McGill University students may soon be able to find free pads and tampons on campus.

Student leaders hope to institute a new fee to fund the purchase and distribution of menstrual hygiene products.

The president of the Students' Society of McGill University (SSMU), Ben Ger, got the idea when he stumbled across some pads and tampons left by a former executive in the SSMU offices.

Having no need for the products himself, Ger sparked a discussion with fellow SSMU executive, Elaine Patterson.

"Ben suggested, 'Wait, what if we provide free menstrual care products to all students on campus?' And that's kind of where the idea started and from there it's been snowballing," Patterson told CBC Montreal's Daybreak.

They began researching and found that Brown University in Rhode Island had started providing free menstrual products, but no Canadian schools had taken such a step.

Unanimous support from council

Ger and Patterson, along with other student leaders, brought the proposal for a 90-cent fee to council Oct. 20 where it passed unanimously.

The per-student, per-semester fee would fund the purchase of 10 pads and 10 tampons per menstruating student, for eight cycles accounted for annually.

Calculations are based off of an estimate that 56 per cent of McGill undergraduates are menstruating.

Students will vote on the proposal Nov. 11-18.

"The reaction so far has been overwhelmingly positive," Ger said. "I'm feeling pretty good."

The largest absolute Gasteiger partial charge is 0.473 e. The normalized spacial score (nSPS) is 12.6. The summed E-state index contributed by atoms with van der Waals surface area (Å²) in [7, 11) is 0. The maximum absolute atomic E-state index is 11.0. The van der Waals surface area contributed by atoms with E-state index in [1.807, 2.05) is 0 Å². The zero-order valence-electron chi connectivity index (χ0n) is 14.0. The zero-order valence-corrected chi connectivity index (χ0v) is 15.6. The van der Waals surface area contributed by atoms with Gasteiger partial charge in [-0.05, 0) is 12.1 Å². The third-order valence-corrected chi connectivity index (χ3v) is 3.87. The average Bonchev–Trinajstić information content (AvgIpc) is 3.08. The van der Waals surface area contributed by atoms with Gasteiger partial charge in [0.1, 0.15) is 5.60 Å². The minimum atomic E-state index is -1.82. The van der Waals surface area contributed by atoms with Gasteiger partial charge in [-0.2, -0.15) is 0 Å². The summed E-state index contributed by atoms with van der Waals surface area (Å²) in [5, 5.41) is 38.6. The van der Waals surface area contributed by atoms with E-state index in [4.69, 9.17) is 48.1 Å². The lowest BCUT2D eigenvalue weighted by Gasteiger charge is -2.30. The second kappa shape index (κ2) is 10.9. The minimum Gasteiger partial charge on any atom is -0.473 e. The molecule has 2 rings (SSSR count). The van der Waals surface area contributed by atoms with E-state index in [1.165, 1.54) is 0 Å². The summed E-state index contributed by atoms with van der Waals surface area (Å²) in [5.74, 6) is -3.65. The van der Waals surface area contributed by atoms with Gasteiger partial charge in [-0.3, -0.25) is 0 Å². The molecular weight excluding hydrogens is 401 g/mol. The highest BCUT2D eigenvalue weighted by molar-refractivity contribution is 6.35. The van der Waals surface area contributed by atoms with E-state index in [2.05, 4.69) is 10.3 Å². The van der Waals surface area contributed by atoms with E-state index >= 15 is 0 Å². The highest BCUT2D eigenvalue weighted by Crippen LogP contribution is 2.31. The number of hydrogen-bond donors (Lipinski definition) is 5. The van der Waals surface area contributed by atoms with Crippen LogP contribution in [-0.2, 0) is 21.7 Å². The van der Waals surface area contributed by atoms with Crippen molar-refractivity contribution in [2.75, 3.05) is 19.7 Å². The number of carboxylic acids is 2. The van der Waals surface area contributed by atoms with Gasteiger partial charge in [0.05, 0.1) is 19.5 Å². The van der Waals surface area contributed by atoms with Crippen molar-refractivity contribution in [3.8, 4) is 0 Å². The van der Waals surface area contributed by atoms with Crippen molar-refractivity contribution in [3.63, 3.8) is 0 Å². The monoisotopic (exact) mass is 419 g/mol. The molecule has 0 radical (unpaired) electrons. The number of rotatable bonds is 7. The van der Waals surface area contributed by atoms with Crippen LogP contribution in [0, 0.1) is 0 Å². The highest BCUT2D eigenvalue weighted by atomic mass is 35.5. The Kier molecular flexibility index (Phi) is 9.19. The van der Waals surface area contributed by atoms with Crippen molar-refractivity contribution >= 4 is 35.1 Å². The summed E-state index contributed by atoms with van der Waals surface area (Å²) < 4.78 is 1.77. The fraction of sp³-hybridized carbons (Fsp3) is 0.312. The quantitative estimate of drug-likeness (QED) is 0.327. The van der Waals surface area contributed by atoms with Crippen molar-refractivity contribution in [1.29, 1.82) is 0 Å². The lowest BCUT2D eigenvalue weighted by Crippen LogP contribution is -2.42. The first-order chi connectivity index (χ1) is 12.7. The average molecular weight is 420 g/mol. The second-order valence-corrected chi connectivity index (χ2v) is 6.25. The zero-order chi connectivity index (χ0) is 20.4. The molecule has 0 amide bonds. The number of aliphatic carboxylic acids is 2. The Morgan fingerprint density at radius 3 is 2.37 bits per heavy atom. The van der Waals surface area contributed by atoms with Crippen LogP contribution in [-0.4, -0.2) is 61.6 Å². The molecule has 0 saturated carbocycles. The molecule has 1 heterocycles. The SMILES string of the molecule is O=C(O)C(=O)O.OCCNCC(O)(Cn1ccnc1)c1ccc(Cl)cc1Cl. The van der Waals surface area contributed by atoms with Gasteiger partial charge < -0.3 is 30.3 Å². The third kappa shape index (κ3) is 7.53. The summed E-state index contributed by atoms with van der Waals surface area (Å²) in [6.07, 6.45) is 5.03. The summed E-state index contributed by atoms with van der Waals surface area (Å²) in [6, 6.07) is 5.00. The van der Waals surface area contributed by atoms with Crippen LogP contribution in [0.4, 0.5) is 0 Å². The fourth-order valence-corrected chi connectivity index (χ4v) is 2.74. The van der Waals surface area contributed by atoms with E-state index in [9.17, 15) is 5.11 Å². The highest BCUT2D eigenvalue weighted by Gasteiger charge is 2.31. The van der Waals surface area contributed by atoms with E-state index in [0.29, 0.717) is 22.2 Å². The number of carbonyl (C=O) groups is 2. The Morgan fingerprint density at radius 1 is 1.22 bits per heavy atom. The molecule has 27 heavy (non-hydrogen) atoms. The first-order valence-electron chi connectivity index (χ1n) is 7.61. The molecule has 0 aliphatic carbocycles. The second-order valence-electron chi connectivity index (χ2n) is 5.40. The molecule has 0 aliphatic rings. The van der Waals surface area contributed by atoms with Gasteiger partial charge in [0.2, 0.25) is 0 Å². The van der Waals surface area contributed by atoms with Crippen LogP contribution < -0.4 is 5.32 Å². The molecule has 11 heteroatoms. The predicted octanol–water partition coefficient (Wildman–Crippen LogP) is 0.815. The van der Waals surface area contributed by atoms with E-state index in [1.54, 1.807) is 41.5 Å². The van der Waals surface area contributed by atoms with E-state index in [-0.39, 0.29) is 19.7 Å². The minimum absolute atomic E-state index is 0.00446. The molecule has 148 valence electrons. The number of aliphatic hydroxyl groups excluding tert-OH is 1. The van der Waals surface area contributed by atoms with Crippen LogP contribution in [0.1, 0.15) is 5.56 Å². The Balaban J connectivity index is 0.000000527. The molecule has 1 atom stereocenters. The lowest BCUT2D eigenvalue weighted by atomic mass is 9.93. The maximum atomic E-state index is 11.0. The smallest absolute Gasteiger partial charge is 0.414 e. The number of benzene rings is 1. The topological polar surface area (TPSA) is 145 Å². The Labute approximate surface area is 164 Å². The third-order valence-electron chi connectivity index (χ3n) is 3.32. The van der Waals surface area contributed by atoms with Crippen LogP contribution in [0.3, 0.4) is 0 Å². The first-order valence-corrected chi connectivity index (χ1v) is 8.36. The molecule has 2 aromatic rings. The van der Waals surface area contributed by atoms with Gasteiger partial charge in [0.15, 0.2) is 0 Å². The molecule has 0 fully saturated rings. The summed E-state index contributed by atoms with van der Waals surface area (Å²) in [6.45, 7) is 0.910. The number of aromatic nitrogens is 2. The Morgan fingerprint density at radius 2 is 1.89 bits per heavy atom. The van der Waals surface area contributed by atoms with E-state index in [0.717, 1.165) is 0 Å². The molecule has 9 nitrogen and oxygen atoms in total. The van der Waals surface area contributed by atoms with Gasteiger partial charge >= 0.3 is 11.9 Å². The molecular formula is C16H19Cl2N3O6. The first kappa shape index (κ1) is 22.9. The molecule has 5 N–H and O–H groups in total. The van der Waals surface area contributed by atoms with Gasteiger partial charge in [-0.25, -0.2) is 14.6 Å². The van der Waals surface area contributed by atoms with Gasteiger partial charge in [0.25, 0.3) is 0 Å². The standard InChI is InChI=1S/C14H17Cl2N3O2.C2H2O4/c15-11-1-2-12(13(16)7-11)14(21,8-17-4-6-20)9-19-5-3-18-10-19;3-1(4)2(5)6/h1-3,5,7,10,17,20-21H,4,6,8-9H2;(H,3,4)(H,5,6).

Menstrual hygiene products would be available in the SSMU building's women's, gender neutral and men's washrooms, in an effort to be inclusive to transgender and gender nonconforming people.

Menstrual products an 'economic burden'

Patterson defends the initiative, saying that menstrual hygiene products are an "economic burden," considering menstruation is not a choice.

"Our community can demonstrate its commitment to fixing issues of systemic discrimination together," she said in an email to CBC.

Up until July 2015, menstrual hygiene products were taxed federally under what was known as the "tampon tax."

"I think it goes a long way to make the step towards recognizing that these goods are necessary, not luxury," said Ger.

Proposal meets mixed reaction on campus

While the initiative has been met with widespread support, not everyone thinks the fee – which will benefit some at the cost of all – is fair.

Andrew Martin, a first year economics undergraduate at McGill, says he will not vote in favour of the fee.

"It doesn't seem like those products are so expensive," he said. "If they can afford to pay tuition here at McGill, then they can afford a few dollars for their assorted items."

With files from CBC's Daybreak